3rd June 2014 Chinese Economic Update
The world's second largest economy is currently under question and as we enter the 3rd quarter of 2014 we are starting to see economic data that may be disputing whether the Chinese economy is in fact performing worse than predicted.
Here we look at the most recent economic indicators seen from the region and what is coming in the next few weeks.
This weekend saw the Manufacturing PMI expand its fastest in five months. With a figure of 50.8 for May this was seen as a good indicator that manufacturing and specifically large scale industry was getting back up to speed after the holiday period seen earlier in the year. The Chinese New Year celebrations were largely put to blame for the poor data out of China at the beginning of the year and since then we have seen repeatedly positive figures from the economy. Yesterday saw the Services Sector data and this again did not disappoint. The non Manufacturing PMI data for April was a reasonable 54.8 and May saw a generous increase to 55.5. This was mainly helped by New Orders data which was the fastest paced for eight months. New Orders came in at 52.7 for May against a 50.8 for April proving that exports were soon to be back to pre 2014 levels. One set of data which was specifically appreciated was the Business Expectations figure. Breaking 60 on the scale broke all analysts expectations and no doubt pleased the local government.
The Central Bank in China has been attempting to stimulate the country's economy since the beginning of the year and with new rulings easing up mortgage payouts and a reduction in the amount banks need to hold in reserve, this has been seen as a positive step in the right direction. Also, with its extended tax incentive for SME's and a commitment to expanding the rail infrastructure the local economy is poised to get back to its powerhouse status.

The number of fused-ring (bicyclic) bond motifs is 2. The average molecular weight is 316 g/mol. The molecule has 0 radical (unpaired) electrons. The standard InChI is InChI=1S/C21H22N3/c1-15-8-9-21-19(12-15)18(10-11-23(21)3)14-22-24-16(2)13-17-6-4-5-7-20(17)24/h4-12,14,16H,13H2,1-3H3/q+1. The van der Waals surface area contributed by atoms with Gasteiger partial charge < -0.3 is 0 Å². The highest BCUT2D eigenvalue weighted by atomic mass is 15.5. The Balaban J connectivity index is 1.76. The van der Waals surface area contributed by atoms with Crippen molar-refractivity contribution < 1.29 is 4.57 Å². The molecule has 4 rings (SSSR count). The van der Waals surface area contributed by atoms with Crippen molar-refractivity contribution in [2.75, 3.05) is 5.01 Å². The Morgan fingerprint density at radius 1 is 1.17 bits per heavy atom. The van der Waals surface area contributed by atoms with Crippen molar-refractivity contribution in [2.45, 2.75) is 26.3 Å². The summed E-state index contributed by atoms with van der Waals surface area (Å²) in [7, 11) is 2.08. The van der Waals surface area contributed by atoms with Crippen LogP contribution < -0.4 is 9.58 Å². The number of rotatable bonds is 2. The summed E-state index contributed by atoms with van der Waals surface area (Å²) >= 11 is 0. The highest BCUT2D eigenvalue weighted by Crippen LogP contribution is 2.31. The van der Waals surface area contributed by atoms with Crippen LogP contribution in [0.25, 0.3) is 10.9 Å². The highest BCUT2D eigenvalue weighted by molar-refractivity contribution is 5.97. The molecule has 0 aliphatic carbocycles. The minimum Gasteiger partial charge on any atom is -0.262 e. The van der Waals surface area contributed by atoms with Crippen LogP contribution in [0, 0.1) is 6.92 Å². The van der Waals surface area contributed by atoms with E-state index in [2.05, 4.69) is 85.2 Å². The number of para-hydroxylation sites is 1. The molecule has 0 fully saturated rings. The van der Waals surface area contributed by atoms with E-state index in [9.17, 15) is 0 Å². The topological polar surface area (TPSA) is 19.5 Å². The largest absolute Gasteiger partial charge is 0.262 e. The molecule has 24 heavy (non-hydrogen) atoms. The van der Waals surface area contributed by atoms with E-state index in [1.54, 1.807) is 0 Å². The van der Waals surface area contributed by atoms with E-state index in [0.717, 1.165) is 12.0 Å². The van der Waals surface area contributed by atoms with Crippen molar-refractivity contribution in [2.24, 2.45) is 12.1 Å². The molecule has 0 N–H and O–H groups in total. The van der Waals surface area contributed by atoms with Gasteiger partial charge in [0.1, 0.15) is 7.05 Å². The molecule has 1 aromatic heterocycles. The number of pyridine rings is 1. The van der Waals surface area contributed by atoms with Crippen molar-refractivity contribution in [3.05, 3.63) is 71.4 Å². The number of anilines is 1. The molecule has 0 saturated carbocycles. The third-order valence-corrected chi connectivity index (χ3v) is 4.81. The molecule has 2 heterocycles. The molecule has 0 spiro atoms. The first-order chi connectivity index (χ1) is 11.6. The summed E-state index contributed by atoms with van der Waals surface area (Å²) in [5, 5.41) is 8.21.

Next week see's a slew of economic indicators which will be eagerly awaited. Starting with Import and Export data early next week the numbers come thick and fast most notably, Balance of Trade and key Inflation data will round off the week amidst a whole host of manufacturing and productivity data.
One important factor will be how local disputes in the South China Sea will pan out. The US have been quite active in the region, recently signing new trade agreements with several South East Asian countries currently having issues with China and their territorial claims. Although not particularly far reaching, should China become more aggressive and we start to see similar situations as with Russia and the Ukraine, it would be improbable to think that there would not be some form of retribution form the west and as China's exports to the West are hugely beneficial for the country it will be interesting to see whether they will be as heavy handed as their Russian counterparts.
Major Indexes as of 3rd June:
Index % Change Close/
DOW Jones (+0.16%) 16,743.63
FTSE 100 (+0.29%)
CAC 40 (-0.08%)
Nikkei 225 (+0.66%)
Hang Seng (+0.59%)
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